It seems stunningly obvious to me that any success any of us have (while hard work certainly has much to do with it) is ultimately contingent and mostly unearned. Ayn Rand, John Galt, and any of the rest of us are lucky to be alive, to know how to read, and not to have died of malaria. Sure, fine, yes, hard work matters. Sure, fine, yes, there are lazy people who want a free ride. Sure, fine, yes, talents are not distributed equally at birth. And sure, fine, yes, some people have had to work a ton harder than others. There are folks who taught themselves to read, who struggled unimaginably to succeed. And some of those folks might well like Ayn Rand, but most of them—in my experience (meeting such folks, not being one—I've had a pretty easy ride)—know their success was contingent and sympathize with all those takers. I have never met an Ayn Rand fan who was a real-live self-taught bootstrapper (despite whatever they claimed on their admission essays): they had taken social capital and language skills from their parents and schools, and they went on taking all the opportunities that come from growing up among the elite (and if you’re middle class in America, you’re in the global elite). The makers just keep taking.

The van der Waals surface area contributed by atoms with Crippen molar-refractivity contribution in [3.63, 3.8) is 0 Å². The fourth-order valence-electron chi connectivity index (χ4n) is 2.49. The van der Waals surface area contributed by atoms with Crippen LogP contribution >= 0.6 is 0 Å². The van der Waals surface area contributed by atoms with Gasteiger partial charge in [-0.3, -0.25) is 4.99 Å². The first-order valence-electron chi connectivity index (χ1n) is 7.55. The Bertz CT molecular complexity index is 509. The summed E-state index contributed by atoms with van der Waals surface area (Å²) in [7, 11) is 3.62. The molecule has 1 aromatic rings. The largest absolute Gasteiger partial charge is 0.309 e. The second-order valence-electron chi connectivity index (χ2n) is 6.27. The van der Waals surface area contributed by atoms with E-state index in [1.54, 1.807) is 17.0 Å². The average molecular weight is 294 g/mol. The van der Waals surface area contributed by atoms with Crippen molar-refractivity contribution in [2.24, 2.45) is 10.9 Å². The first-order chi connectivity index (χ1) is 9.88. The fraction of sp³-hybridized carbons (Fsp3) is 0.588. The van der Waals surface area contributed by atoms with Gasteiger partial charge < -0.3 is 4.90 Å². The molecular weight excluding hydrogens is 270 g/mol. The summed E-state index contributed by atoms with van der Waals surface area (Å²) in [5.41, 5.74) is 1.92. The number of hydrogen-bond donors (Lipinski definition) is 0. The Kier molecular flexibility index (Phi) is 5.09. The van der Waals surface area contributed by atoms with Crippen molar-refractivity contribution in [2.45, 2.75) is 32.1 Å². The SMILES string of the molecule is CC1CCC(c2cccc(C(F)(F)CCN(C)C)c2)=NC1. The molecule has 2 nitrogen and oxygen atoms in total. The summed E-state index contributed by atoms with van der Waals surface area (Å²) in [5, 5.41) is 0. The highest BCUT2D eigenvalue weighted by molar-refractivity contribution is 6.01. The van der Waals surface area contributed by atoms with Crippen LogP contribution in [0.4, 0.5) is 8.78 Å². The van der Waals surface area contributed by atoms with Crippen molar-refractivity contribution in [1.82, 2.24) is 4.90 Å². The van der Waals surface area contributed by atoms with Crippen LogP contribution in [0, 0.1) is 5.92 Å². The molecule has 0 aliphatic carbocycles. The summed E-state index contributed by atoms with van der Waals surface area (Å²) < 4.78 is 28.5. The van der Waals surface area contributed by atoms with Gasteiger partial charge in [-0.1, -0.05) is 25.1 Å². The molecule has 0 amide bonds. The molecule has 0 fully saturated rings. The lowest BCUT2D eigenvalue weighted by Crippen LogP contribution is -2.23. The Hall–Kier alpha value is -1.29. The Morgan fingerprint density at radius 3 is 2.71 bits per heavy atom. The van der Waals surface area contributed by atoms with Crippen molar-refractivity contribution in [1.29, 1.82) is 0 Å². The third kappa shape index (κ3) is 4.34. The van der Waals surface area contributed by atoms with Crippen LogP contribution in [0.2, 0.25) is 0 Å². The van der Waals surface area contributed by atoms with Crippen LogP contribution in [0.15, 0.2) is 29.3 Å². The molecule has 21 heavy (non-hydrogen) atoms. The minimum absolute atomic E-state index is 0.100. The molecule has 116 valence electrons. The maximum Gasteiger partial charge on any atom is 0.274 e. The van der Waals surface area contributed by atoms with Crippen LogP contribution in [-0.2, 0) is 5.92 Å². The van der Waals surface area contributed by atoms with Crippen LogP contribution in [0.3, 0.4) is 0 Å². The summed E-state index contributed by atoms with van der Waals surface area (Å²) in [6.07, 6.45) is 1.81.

Enter the Republicans’ anger at Obama's infelicitous insistence that "you didn't build that." Even if the righteous rage didn’t get Romney elected, it did reveal something important about the American myth of self-creation, a myth that might explain Rand’s popularity. If you ignore the parents that raised you, the schools that educated you, the roads that carry you, the government that protects you, then, sure, yes, you are the carrier of your own life.  But that's a lot to ignore.  We are all, all of us, within communities that are greater than the sum of their parts.